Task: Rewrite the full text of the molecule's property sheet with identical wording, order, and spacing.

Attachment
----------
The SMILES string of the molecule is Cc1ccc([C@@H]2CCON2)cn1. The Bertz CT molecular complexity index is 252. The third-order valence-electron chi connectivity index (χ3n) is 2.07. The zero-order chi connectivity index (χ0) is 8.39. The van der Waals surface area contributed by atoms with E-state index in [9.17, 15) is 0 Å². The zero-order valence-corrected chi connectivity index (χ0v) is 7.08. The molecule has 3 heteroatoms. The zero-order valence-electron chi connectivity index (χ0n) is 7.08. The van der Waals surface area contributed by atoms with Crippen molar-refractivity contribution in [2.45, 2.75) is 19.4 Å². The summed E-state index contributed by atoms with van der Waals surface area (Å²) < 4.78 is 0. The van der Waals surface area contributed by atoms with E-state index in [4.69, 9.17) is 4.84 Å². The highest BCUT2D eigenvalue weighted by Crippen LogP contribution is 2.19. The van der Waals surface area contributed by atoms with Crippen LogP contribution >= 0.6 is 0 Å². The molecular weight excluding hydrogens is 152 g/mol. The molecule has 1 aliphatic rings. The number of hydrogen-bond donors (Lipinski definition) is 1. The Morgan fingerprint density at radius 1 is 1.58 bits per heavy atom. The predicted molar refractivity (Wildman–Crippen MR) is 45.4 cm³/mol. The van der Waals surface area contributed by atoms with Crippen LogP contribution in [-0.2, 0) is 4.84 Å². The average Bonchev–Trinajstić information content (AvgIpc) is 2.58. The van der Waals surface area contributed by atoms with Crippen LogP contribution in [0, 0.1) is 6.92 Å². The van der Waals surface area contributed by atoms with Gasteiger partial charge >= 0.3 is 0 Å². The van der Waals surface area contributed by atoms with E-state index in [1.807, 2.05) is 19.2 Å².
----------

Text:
The SMILES string of the molecule is Cc1ccc([C@@H]2CCON2)cn1. The Bertz CT molecular complexity index is 252. The third-order valence-electron chi connectivity index (χ3n) is 2.07. The zero-order chi connectivity index (χ0) is 8.39. The van der Waals surface area contributed by atoms with E-state index in [9.17, 15) is 0 Å². The zero-order valence-corrected chi connectivity index (χ0v) is 7.08. The molecule has 3 heteroatoms. The zero-order valence-electron chi connectivity index (χ0n) is 7.08. The van der Waals surface area contributed by atoms with Crippen molar-refractivity contribution in [2.45, 2.75) is 19.4 Å². The summed E-state index contributed by atoms with van der Waals surface area (Å²) < 4.78 is 0. The van der Waals surface area contributed by atoms with E-state index in [4.69, 9.17) is 4.84 Å². The highest BCUT2D eigenvalue weighted by Crippen LogP contribution is 2.19. The van der Waals surface area contributed by atoms with Crippen LogP contribution >= 0.6 is 0 Å². The molecular weight excluding hydrogens is 152 g/mol. The molecule has 1 aliphatic rings. The number of hydrogen-bond donors (Lipinski definition) is 1. The Morgan fingerprint density at radius 1 is 1.58 bits per heavy atom. The predicted molar refractivity (Wildman–Crippen MR) is 45.4 cm³/mol. The van der Waals surface area contributed by atoms with Crippen LogP contribution in [-0.2, 0) is 4.84 Å². The average Bonchev–Trinajstić information content (AvgIpc) is 2.58. The van der Waals surface area contributed by atoms with Crippen LogP contribution in [0, 0.1) is 6.92 Å². The van der Waals surface area contributed by atoms with Gasteiger partial charge >= 0.3 is 0 Å². The van der Waals surface area contributed by atoms with E-state index in [1.807, 2.05) is 19.2 Å².